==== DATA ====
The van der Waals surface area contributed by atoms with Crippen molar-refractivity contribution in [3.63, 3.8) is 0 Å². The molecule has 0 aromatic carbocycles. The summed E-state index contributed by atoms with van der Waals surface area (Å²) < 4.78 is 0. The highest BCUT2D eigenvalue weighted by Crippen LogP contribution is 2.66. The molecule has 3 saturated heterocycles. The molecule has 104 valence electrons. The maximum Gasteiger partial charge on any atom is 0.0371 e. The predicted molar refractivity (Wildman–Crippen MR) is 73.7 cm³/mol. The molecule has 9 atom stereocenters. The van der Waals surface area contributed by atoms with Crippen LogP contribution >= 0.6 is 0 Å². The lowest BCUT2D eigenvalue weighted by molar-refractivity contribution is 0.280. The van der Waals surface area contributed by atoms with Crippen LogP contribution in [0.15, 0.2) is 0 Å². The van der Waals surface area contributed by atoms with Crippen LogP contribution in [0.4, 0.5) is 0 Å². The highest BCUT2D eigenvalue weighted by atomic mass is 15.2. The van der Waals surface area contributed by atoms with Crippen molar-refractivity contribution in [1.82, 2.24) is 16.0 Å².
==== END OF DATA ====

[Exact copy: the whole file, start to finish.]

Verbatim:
The van der Waals surface area contributed by atoms with Crippen molar-refractivity contribution in [3.63, 3.8) is 0 Å². The molecule has 0 aromatic carbocycles. The summed E-state index contributed by atoms with van der Waals surface area (Å²) < 4.78 is 0. The highest BCUT2D eigenvalue weighted by Crippen LogP contribution is 2.66. The molecule has 3 saturated heterocycles. The molecule has 104 valence electrons. The maximum Gasteiger partial charge on any atom is 0.0371 e. The predicted molar refractivity (Wildman–Crippen MR) is 73.7 cm³/mol. The molecule has 9 atom stereocenters. The van der Waals surface area contributed by atoms with Crippen LogP contribution >= 0.6 is 0 Å². The lowest BCUT2D eigenvalue weighted by molar-refractivity contribution is 0.280. The van der Waals surface area contributed by atoms with Crippen LogP contribution in [0.15, 0.2) is 0 Å². The van der Waals surface area contributed by atoms with Crippen LogP contribution in [0.4, 0.5) is 0 Å². The highest BCUT2D eigenvalue weighted by atomic mass is 15.2. The van der Waals surface area contributed by atoms with Crippen molar-refractivity contribution in [1.82, 2.24) is 16.0 Å².